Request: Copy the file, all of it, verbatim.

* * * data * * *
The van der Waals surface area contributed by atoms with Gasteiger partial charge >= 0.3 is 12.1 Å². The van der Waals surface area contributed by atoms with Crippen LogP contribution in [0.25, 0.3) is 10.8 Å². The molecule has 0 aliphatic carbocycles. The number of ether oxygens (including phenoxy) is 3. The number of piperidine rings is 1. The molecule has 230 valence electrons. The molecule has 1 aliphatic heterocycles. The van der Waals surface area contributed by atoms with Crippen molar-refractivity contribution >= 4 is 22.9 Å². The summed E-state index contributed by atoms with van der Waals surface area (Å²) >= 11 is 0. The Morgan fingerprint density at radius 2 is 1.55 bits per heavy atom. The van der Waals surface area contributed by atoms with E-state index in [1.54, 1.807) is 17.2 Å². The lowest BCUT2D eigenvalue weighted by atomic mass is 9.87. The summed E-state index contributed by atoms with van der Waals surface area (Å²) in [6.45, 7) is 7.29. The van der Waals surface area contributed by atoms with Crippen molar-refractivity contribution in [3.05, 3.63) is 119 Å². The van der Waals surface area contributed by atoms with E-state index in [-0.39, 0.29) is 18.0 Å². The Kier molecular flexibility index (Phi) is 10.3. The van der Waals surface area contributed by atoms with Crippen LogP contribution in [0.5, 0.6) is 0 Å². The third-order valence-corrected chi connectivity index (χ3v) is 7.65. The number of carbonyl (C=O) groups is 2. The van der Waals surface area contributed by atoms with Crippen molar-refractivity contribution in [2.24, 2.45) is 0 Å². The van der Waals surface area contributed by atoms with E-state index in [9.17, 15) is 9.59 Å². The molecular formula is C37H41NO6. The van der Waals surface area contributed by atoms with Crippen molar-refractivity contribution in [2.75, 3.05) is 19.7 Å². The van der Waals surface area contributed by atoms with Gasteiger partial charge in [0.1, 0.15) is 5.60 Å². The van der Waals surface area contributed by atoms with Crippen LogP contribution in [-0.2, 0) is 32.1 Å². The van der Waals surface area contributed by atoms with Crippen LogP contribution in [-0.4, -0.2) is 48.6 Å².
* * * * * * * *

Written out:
The van der Waals surface area contributed by atoms with Gasteiger partial charge >= 0.3 is 12.1 Å². The van der Waals surface area contributed by atoms with Crippen LogP contribution in [0.25, 0.3) is 10.8 Å². The molecule has 0 aliphatic carbocycles. The number of ether oxygens (including phenoxy) is 3. The number of piperidine rings is 1. The molecule has 230 valence electrons. The molecule has 1 aliphatic heterocycles. The van der Waals surface area contributed by atoms with Crippen molar-refractivity contribution >= 4 is 22.9 Å². The summed E-state index contributed by atoms with van der Waals surface area (Å²) >= 11 is 0. The Morgan fingerprint density at radius 2 is 1.55 bits per heavy atom. The van der Waals surface area contributed by atoms with E-state index in [1.54, 1.807) is 17.2 Å². The lowest BCUT2D eigenvalue weighted by atomic mass is 9.87. The summed E-state index contributed by atoms with van der Waals surface area (Å²) in [6.45, 7) is 7.29. The van der Waals surface area contributed by atoms with Crippen molar-refractivity contribution in [3.05, 3.63) is 119 Å². The van der Waals surface area contributed by atoms with E-state index in [-0.39, 0.29) is 18.0 Å². The Kier molecular flexibility index (Phi) is 10.3. The van der Waals surface area contributed by atoms with Crippen LogP contribution in [0.5, 0.6) is 0 Å². The third-order valence-corrected chi connectivity index (χ3v) is 7.65. The number of carbonyl (C=O) groups is 2. The van der Waals surface area contributed by atoms with Crippen molar-refractivity contribution in [2.24, 2.45) is 0 Å². The van der Waals surface area contributed by atoms with E-state index in [9.17, 15) is 9.59 Å². The molecular formula is C37H41NO6. The van der Waals surface area contributed by atoms with Crippen molar-refractivity contribution in [2.75, 3.05) is 19.7 Å². The van der Waals surface area contributed by atoms with Gasteiger partial charge in [0.1, 0.15) is 5.60 Å². The van der Waals surface area contributed by atoms with Crippen LogP contribution in [-0.2, 0) is 32.1 Å². The van der Waals surface area contributed by atoms with Crippen LogP contribution in [-0.4, -0.2) is 48.6 Å².